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MEMBER OF THE NATIONAL INSTITUTE OF FRANCE, AND OF
THE ROYAL ACADEMY OF NAPLES.
TIIIRD EDITION, REVISED.
LONDON AND GLASGOW:
PUBLISHERS TO THE UNIVERSITY OF GLASGOW.
The general preface to the first volume renders it unnecessary to add anything introductory to the second, except for the purpose of calling the reader's attention to the following circumstances :
1. Beside the Letters of Voltaire, communicated by Mr. Stanford, and which were given in the former editions, there are some of his and one of Helvétius now inserted, which had been given in the French edition, having been kindly communicated by M. Feuillet, a gentleman of great respectability.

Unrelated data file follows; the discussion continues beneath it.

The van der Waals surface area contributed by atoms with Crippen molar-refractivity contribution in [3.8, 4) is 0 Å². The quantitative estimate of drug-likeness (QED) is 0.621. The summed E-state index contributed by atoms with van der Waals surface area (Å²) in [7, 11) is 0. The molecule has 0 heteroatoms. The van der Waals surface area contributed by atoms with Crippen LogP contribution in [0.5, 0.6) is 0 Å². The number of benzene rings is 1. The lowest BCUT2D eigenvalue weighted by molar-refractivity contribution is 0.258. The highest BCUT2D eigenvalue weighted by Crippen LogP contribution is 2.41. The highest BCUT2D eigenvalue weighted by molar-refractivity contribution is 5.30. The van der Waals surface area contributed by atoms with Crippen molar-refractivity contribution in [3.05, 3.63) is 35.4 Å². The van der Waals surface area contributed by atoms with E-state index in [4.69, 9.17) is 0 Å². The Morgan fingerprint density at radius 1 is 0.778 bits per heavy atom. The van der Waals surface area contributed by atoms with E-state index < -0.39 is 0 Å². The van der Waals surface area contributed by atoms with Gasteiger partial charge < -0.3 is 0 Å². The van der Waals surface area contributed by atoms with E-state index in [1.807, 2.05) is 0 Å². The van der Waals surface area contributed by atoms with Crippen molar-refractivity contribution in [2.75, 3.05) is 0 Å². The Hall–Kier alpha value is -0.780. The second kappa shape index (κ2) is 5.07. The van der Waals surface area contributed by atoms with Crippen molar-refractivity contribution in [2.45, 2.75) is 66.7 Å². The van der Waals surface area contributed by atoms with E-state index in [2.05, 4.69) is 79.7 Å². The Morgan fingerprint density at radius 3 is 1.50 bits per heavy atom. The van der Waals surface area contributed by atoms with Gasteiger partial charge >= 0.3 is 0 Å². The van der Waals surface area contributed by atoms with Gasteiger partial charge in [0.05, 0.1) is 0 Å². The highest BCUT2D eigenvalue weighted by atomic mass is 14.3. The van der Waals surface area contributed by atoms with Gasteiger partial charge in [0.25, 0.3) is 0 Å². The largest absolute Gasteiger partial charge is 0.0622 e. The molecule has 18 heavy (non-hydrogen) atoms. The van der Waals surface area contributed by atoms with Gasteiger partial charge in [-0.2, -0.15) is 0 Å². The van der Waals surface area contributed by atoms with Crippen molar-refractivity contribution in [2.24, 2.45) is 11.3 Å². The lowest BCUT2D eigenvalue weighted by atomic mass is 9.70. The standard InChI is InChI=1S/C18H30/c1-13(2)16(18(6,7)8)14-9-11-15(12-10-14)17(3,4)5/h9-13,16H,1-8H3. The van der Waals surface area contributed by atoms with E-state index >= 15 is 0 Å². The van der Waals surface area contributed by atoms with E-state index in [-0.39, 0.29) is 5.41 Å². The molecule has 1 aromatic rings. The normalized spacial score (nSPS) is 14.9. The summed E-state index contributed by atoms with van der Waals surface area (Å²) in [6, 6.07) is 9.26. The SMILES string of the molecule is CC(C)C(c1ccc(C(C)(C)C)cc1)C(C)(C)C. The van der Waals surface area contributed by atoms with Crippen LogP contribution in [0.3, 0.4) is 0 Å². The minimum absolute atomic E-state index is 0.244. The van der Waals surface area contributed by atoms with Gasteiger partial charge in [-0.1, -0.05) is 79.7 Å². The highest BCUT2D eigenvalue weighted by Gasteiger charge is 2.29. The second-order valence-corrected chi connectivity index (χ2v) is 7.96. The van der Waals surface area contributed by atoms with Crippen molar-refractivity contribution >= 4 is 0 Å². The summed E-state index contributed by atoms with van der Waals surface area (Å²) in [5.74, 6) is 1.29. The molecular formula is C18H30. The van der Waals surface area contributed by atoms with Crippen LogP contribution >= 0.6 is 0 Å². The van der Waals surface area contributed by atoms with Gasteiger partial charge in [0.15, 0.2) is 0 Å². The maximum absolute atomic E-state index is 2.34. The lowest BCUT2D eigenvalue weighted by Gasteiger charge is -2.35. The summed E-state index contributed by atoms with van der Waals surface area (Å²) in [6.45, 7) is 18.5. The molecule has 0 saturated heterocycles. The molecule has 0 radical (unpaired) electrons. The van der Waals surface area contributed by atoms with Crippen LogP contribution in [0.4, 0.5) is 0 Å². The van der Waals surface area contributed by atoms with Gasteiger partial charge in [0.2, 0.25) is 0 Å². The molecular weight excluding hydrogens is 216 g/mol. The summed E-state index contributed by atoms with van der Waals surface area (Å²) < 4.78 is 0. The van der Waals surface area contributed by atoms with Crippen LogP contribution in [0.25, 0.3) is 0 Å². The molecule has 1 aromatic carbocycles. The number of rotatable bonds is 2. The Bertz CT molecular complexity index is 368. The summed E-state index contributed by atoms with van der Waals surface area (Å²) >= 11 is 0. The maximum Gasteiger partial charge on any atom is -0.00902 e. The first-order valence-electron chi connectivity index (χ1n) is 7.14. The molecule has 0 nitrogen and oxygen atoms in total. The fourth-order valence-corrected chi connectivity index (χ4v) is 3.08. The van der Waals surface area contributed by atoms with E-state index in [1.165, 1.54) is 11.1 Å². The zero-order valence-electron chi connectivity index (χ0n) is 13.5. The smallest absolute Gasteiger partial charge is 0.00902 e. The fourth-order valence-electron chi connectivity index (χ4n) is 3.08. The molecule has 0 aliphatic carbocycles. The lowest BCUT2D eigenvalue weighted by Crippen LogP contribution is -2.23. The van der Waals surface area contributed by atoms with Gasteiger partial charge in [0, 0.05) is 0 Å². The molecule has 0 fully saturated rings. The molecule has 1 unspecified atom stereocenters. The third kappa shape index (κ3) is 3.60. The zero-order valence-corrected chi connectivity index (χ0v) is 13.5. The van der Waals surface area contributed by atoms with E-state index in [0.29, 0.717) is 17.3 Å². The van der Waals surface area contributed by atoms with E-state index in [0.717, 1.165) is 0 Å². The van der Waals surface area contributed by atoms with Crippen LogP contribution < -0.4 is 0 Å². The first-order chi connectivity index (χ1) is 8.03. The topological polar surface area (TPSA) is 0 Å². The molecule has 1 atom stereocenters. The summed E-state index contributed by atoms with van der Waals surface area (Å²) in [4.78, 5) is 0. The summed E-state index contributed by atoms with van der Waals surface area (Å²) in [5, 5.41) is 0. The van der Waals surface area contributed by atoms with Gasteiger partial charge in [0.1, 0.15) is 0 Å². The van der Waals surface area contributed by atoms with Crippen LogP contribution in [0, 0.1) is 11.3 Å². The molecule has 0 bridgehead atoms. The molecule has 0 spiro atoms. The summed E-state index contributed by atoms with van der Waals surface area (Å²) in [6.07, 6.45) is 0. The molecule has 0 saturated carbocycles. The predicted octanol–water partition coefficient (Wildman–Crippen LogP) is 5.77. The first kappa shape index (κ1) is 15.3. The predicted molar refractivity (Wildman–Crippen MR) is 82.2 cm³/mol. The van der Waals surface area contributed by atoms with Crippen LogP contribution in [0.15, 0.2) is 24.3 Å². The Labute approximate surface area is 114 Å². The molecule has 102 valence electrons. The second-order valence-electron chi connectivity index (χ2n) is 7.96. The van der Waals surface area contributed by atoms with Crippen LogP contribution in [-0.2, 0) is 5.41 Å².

2. The family of La Beaumelle made strong representations against the manner in which he had been described, upon the authority of Voltaire's correspondence; and, after fully considering their statements, it appeared that in some material particulars an unjust account had been given, by Voltaire and his friends, of that person's history. Some change has therefore been made as to those particulars.
3. Of the judgment respecting Maupertuis's conduct no modification can be admitted. In that judgment there has long been an entire concurrence of all who have considered the facts. It appears that his merits as a mathematician had been rated somewhat below their just amount.
4. There are some valuable additions to the Life of Hume, from letters communicated by the gentleman above men